The Lobster A film by Yorgos Lanthimos. With Colin Farrell, Rachel Weisz, Jessica Barden
The first thing I should mention is that, in the extremely progressive and liberal-minded community in which I watched this movie, Asheville, North Carolina, where people will do anything for entertainment—they’ll stop and watch a guy playing a kazoo on the street—fully half of the audience walked out before it was over. We didn’t have much of a crowd to begin with, maybe twenty people, but half couldn’t take it, the cowardly bastards. They can’t face the truth about romance in the modern world.
My meditation teacher used to say that, of all his students, half were in a relationship and wanted out; the other half were alone and wanted to be in relationship. It is a well-known human truth that the grass looks greener on the other side of the relationship, and it could be the subject of a light whimsical comedy. Yorgos Lanthimos decided instead to make a kind of Kafkaesque horror movie, though the IMDb website refers to it as a comedy. I didn’t hear a lot of laughter, just the relieved howls of people who had left.
A possibly comic scene: a man who was caught masturbating (John C. Reilly) was confronted in the hotel dining room with what he had done and had his hand put it a toaster while the manager turned it on. He sat there screaming. It was after that scene that a cluster of viewers left. Where’s their sense of humor?
Here’s the plot: at some vague moment in the near future, at some faceless apparently European city, people from The City who are not in relationship are taken to a hotel, where they have 45 days to establish a relationship or they will be changed into an animal of their choice. The film’s protagonist, named David (Colin Farrell) has decided to become a lobster, because they live in the ocean, which he likes, and because they live for a hundred years. That assumes they aren’t caught in a trap and served in The Hotel’s Surf ‘n’ Turf (along with some guy who wanted to be a cow). Spoiler alert: Farrell is not actually changed into a lobster. It’s safe to make a reservation at a seafood restaurant after this movie. We don’t see anyone turned into an animal, though David is walking around with a dog that used to be his brother. I’m not kidding. He always thought the guy was a son of a bitch.
The comedic possibilities for this movie are endless, which is why it’s such a shame that it takes itself so seriously and makes itself so grim. In this rather high pressure situation, where—needless to say—masturbation is forbidden (or the morning toast is going to be a little late), where the maid comes in and excites the male clients every morning by making them lie on the bed while she rubs her butt on their genitals (another brilliant comedic moment), nobody seems to be trying terribly hard to strike up a relationship. These people look more awkward then we were at dancing school when I was 12 years old. They mostly just hang around not masturbating, talking listlessly and self-consciously to one another. At one point they do try to dance. They make Dustin Hoffman in Rain Man look like James Brown.
Another weird aspect of the situation is that people seek out people who are like them in some way (does this reflect Personal Ads?). So a man with a limp tries to find a woman with one, one with a stutter listens for a speech impediment. In my experience—also the experience of humankind in general—opposites tend to attract. David apparently decides—why I do not know—that his best chance is with a woman who is utterly heartless (Angeliki Papoulia), so he tries to convince her that he is just like her. I don’t want to be guilty of another spoiler. Let’s just say that a subsequent scene involves David’s dog, who is also his brother, and it ain’t pretty. It lost us another cluster of viewers, and propelled David into the forest around the hotel.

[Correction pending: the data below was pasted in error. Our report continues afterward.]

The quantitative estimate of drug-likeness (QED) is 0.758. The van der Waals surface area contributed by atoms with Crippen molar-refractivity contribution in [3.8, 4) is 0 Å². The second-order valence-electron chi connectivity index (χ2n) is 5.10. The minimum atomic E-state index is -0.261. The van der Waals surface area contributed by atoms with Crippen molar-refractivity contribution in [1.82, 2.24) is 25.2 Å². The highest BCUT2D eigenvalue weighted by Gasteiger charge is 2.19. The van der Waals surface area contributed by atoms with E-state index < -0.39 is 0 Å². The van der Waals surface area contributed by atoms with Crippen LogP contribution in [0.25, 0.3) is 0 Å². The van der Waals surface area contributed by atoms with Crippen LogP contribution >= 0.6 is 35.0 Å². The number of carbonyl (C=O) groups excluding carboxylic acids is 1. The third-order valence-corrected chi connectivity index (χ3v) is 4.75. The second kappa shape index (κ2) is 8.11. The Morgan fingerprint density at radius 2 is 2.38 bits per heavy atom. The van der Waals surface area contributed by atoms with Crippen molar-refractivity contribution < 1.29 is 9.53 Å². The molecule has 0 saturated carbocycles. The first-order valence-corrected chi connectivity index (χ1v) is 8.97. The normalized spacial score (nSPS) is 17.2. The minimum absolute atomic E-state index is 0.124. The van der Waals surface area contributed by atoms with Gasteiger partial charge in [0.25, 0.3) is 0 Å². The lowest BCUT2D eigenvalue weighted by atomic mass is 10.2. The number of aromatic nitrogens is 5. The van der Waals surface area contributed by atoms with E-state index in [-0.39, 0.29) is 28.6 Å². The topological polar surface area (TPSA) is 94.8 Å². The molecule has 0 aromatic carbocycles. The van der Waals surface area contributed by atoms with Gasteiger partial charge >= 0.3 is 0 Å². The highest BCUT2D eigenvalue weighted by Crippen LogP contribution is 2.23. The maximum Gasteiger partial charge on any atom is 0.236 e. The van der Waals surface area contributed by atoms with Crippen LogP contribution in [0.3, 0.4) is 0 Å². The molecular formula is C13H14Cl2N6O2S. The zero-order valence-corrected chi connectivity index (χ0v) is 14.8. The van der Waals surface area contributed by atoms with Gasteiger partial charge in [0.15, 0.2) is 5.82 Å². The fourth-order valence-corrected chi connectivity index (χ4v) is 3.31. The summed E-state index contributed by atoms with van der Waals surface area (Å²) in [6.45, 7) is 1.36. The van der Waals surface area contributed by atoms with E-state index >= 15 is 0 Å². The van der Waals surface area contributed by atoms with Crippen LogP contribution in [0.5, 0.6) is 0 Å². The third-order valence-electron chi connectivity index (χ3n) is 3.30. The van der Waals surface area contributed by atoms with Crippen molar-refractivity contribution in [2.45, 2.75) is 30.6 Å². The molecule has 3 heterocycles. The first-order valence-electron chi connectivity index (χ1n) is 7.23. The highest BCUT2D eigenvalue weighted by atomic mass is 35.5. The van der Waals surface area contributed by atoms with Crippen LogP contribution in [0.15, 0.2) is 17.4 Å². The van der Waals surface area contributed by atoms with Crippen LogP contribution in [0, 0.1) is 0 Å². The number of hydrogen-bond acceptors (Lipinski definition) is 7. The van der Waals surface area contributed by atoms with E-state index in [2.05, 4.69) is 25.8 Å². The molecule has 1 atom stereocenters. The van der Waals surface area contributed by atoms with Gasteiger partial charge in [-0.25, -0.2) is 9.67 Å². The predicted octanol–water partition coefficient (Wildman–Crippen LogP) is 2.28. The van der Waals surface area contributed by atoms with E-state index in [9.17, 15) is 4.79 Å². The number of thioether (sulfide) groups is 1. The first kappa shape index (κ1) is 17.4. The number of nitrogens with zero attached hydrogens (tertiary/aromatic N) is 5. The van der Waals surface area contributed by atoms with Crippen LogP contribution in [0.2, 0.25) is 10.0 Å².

Out there is a community of people rebelling against this fascist situation. I would have guessed they’d be free lovers, hippies, reasonable people, something. But no: this is a similarly fascistic community of loners, where it’s great to be solitary (jerk off all you want!), but if you fall in love you’ll be severely punished. I don’t think they turn you into an animal (though by that time I had stopped listening to the absurd conditions). I think they turn you over to the hotel and let them turn you into an animal. Anyway, it’s no better outside than inside.
David immediately falls in love. Who wouldn’t?
I’m not sure what this movie is making fun of, or commenting on. Is it people’s desperation to be in relationships, using dating sites and phone apps? Is it other people’s neurotic fear of relationships? I wish I were a European intellectual so I could answer these questions, but I don’t have a clue. I sat in the back trying to make light of the situation with my wife (there was no one left for us to disturb), but the movie put us in a dreadful mood. Thank God I had reservations at a vegan restaurant. Sometimes my instincts are brilliant.
The movie is well-directed, has a stellar cast, and was trying—as my wife kept saying, giving it every benefit of the doubt—to be a work of art. But any movie that opens with a woman walking into a field with a handgun and shooting a donkey in the head (another relationship gone sour, apparently) is going to have trouble turning itself around. It would have been funnier if David had been changed into a lobster and served to the heartless woman for dinner.
She would have enjoyed every bite.
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